Last Friday, JPO Tara Daltry and Merritt Blandford from Circuit 20 partnered with Officer Dawn Olson with the Fort Myers Police Department for a community service event in Centennial Park in Ft. Myers. Tara and Officer Olson supervised six probation youth as they completed Christmas cards to U.S. service members currently deployed overseas. The youth earned valuable community service hours during this event and enjoyed the opportunity to recognize courageous soldiers who may not be able to spend the holidays with their families. 

Last Saturday, probation staff in Circuit 20 partnered with Healthy Harvest Farms to teach local youth the skills necessary to grow a garden. Seven of the youth in our care participated in learning how to prepare land for planting, planting seedlings, removing the wilted parts of the plants and harvesting vegetables to give back to the community through local food pantries. The community garden is located in Lehigh Acres and has the potential for future expansion. For more information about this worthwhile program, visit http://www.healthyharvestfarms.org.  

Statewide Human Trafficking Director Tyson Elliott held training for Circuit 8 probation staff last Friday at the Florida Alachua Service Center. Tyson’s knowledge and expertise served as an enlightening experience for the audience who learned more about human trafficking and gained knowledge on identification of victims and reporting of incidents.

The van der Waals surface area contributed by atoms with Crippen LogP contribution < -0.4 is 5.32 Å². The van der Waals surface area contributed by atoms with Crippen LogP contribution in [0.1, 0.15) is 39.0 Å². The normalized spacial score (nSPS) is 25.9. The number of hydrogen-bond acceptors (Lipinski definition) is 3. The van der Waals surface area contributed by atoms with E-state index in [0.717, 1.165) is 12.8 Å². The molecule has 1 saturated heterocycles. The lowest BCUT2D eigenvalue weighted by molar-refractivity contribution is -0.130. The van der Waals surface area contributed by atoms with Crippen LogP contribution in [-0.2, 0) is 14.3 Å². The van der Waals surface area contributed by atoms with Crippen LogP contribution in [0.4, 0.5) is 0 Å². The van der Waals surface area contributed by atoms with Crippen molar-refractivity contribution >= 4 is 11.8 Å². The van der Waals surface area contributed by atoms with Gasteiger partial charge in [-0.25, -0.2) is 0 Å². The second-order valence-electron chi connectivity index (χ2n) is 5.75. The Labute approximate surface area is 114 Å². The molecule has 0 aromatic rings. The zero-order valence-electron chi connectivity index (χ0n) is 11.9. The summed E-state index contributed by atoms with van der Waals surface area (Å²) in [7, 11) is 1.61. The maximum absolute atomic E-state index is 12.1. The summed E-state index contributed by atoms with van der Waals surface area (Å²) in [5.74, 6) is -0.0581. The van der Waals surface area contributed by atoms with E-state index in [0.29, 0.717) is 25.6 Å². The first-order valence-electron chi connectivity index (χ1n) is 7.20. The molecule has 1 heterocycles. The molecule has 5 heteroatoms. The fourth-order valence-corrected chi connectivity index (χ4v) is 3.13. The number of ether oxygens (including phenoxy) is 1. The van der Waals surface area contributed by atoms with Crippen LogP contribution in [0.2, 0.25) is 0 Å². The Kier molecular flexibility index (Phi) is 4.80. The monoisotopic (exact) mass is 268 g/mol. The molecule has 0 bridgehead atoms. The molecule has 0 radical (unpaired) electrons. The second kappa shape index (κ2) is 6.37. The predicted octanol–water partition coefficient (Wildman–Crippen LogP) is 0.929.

Last Thursday, JPO Salita Algere-Mason from Circuit 6 provided transportation for a youth and her father to the social security office in order to obtain a new card; this in an effort to get the necessary documentation together to take the GED test. The youth was recently placed back into her father’s custody after spending the majority of her life in foster care, and the family didn’t have transportation to accomplish these tasks. 

On Monday, JPOS Melissa Fuller from Circuit 6 delivered gifts to the Healthy Start Coalition for the Adopt-A-Mom program on behalf of units 101 and 103 in New Port Richey. This is the third year that probation officers have pulled together to provide a family in need with a wonderful Christmas. This annual tradition emphasizes the rewards of giving to others in their local community.


On November 22, members from the Circuit 9 probation staff held a Thanksgiving Appreciation Luncheon with the Juvenile Arrest and Monitoring (JAM) deputies with the Orange County Sheriff’s Department. CPO Cathy Lake presented each JAM officer with a certificate of appreciation for their partnership and support of our JPOs. I would like to extend a special thanks to JPO Irma Meldendez for her hard work in coordinating, planning and cooking for this event. 

Last Wednesday, Reform Specialist Khalilah Daniels from Circuit 13 participated in the Spring Hill Community Center’s Bridging the GAAP event presented by the Tampa Bay Parks and Recreation Department. Approximately 50 middle school aged students were on hand to hear presentations on internet safety, gang-related violence and the facts vs. myths of the juvenile justice system. Staff and parents discussed the Roadmap to System Excellence and reform efforts of the agency.